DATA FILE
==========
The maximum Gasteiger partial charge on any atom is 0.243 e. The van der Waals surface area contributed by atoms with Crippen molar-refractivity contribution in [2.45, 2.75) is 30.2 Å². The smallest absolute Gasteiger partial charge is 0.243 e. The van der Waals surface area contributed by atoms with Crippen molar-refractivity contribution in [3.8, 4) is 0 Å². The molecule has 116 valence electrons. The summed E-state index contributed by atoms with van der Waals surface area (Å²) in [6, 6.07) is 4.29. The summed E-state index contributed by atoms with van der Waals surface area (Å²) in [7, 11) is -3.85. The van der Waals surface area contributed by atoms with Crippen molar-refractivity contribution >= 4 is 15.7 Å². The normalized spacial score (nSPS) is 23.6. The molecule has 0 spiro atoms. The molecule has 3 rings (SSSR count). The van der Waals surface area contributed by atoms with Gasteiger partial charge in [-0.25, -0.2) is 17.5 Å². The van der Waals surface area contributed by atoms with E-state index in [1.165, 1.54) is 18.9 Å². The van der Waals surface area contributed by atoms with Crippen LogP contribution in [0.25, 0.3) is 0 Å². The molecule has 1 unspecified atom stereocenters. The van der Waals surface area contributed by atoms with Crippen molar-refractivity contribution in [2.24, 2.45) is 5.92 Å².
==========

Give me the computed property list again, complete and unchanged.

The maximum Gasteiger partial charge on any atom is 0.243 e. The van der Waals surface area contributed by atoms with Crippen molar-refractivity contribution in [2.45, 2.75) is 30.2 Å². The smallest absolute Gasteiger partial charge is 0.243 e. The van der Waals surface area contributed by atoms with Crippen molar-refractivity contribution in [3.8, 4) is 0 Å². The molecule has 116 valence electrons. The summed E-state index contributed by atoms with van der Waals surface area (Å²) in [6, 6.07) is 4.29. The summed E-state index contributed by atoms with van der Waals surface area (Å²) in [7, 11) is -3.85. The van der Waals surface area contributed by atoms with Crippen molar-refractivity contribution >= 4 is 15.7 Å². The normalized spacial score (nSPS) is 23.6. The molecule has 0 spiro atoms. The molecule has 3 rings (SSSR count). The van der Waals surface area contributed by atoms with Gasteiger partial charge in [-0.25, -0.2) is 17.5 Å². The van der Waals surface area contributed by atoms with E-state index in [1.165, 1.54) is 18.9 Å². The van der Waals surface area contributed by atoms with Crippen LogP contribution in [0.25, 0.3) is 0 Å². The molecule has 1 unspecified atom stereocenters. The van der Waals surface area contributed by atoms with Crippen molar-refractivity contribution in [2.24, 2.45) is 5.92 Å².